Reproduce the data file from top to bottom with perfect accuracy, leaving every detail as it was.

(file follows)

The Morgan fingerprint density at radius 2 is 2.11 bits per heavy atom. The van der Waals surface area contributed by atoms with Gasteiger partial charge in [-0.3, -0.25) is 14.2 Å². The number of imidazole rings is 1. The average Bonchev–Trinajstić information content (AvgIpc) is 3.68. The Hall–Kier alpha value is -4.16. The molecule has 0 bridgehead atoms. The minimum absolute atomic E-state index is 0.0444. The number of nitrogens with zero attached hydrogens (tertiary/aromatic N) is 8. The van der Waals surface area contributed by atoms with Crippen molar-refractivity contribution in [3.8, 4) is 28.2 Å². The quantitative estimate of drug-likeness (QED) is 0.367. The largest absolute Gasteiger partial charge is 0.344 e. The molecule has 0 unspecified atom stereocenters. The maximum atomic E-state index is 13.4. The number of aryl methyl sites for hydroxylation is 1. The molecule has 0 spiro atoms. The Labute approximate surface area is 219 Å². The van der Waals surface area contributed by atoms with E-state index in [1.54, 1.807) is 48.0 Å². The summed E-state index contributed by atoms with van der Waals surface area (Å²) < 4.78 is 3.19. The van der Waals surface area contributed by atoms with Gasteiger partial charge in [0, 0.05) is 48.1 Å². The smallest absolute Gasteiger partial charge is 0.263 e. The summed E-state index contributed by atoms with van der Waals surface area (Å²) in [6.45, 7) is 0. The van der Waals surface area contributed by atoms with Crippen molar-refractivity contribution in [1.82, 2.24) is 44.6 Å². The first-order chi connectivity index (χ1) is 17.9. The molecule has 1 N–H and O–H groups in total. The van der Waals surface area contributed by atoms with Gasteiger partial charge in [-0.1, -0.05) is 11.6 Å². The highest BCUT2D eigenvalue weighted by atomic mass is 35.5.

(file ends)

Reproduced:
The Morgan fingerprint density at radius 2 is 2.11 bits per heavy atom. The van der Waals surface area contributed by atoms with Gasteiger partial charge in [-0.3, -0.25) is 14.2 Å². The number of imidazole rings is 1. The average Bonchev–Trinajstić information content (AvgIpc) is 3.68. The Hall–Kier alpha value is -4.16. The molecule has 0 bridgehead atoms. The minimum absolute atomic E-state index is 0.0444. The number of nitrogens with zero attached hydrogens (tertiary/aromatic N) is 8. The van der Waals surface area contributed by atoms with Crippen molar-refractivity contribution in [3.8, 4) is 28.2 Å². The quantitative estimate of drug-likeness (QED) is 0.367. The largest absolute Gasteiger partial charge is 0.344 e. The molecule has 0 unspecified atom stereocenters. The maximum atomic E-state index is 13.4. The number of aryl methyl sites for hydroxylation is 1. The molecule has 0 spiro atoms. The Labute approximate surface area is 219 Å². The van der Waals surface area contributed by atoms with E-state index in [1.54, 1.807) is 48.0 Å². The summed E-state index contributed by atoms with van der Waals surface area (Å²) < 4.78 is 3.19. The van der Waals surface area contributed by atoms with Gasteiger partial charge in [0, 0.05) is 48.1 Å². The smallest absolute Gasteiger partial charge is 0.263 e. The summed E-state index contributed by atoms with van der Waals surface area (Å²) in [6.45, 7) is 0. The van der Waals surface area contributed by atoms with Crippen molar-refractivity contribution in [1.82, 2.24) is 44.6 Å². The first-order chi connectivity index (χ1) is 17.9. The molecule has 1 N–H and O–H groups in total. The van der Waals surface area contributed by atoms with Gasteiger partial charge in [-0.1, -0.05) is 11.6 Å². The highest BCUT2D eigenvalue weighted by atomic mass is 35.5.